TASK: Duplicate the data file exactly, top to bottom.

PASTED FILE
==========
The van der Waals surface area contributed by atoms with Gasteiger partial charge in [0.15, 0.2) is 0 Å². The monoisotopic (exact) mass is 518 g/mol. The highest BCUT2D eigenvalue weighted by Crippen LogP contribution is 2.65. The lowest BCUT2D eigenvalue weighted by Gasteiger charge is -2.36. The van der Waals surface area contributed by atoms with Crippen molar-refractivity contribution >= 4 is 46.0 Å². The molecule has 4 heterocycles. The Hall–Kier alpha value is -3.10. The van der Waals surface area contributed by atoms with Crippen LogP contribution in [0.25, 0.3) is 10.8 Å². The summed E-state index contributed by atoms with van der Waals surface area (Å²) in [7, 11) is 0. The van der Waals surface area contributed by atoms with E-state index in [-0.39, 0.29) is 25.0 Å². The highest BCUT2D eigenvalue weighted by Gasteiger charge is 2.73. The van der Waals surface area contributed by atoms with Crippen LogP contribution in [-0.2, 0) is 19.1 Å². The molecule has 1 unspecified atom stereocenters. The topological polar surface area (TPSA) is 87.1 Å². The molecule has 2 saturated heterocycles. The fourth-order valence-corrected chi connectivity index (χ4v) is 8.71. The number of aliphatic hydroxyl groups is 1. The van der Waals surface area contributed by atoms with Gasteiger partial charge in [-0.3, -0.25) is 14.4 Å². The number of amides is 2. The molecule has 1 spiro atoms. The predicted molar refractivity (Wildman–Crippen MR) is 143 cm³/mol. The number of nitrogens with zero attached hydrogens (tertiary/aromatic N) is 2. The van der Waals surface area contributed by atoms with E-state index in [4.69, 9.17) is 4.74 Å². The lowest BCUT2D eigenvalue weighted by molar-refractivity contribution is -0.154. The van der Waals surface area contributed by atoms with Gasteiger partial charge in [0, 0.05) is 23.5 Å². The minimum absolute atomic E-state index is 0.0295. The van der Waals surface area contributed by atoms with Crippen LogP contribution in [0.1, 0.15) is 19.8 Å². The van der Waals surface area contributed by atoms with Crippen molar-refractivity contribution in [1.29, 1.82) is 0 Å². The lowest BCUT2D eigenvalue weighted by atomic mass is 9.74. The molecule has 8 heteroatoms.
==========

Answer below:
The van der Waals surface area contributed by atoms with Gasteiger partial charge in [0.15, 0.2) is 0 Å². The monoisotopic (exact) mass is 518 g/mol. The highest BCUT2D eigenvalue weighted by Crippen LogP contribution is 2.65. The lowest BCUT2D eigenvalue weighted by Gasteiger charge is -2.36. The van der Waals surface area contributed by atoms with Crippen molar-refractivity contribution >= 4 is 46.0 Å². The molecule has 4 heterocycles. The Hall–Kier alpha value is -3.10. The van der Waals surface area contributed by atoms with Crippen LogP contribution in [0.25, 0.3) is 10.8 Å². The summed E-state index contributed by atoms with van der Waals surface area (Å²) in [7, 11) is 0. The van der Waals surface area contributed by atoms with E-state index in [-0.39, 0.29) is 25.0 Å². The highest BCUT2D eigenvalue weighted by Gasteiger charge is 2.73. The van der Waals surface area contributed by atoms with Crippen LogP contribution in [-0.2, 0) is 19.1 Å². The molecule has 1 unspecified atom stereocenters. The topological polar surface area (TPSA) is 87.1 Å². The molecule has 2 saturated heterocycles. The fourth-order valence-corrected chi connectivity index (χ4v) is 8.71. The number of aliphatic hydroxyl groups is 1. The van der Waals surface area contributed by atoms with Gasteiger partial charge in [-0.3, -0.25) is 14.4 Å². The number of amides is 2. The molecule has 1 spiro atoms. The predicted molar refractivity (Wildman–Crippen MR) is 143 cm³/mol. The number of nitrogens with zero attached hydrogens (tertiary/aromatic N) is 2. The van der Waals surface area contributed by atoms with E-state index in [4.69, 9.17) is 4.74 Å². The lowest BCUT2D eigenvalue weighted by molar-refractivity contribution is -0.154. The van der Waals surface area contributed by atoms with Gasteiger partial charge in [0, 0.05) is 23.5 Å². The minimum absolute atomic E-state index is 0.0295. The van der Waals surface area contributed by atoms with Crippen LogP contribution in [0.1, 0.15) is 19.8 Å². The van der Waals surface area contributed by atoms with Crippen molar-refractivity contribution in [1.29, 1.82) is 0 Å². The lowest BCUT2D eigenvalue weighted by atomic mass is 9.74. The molecule has 8 heteroatoms.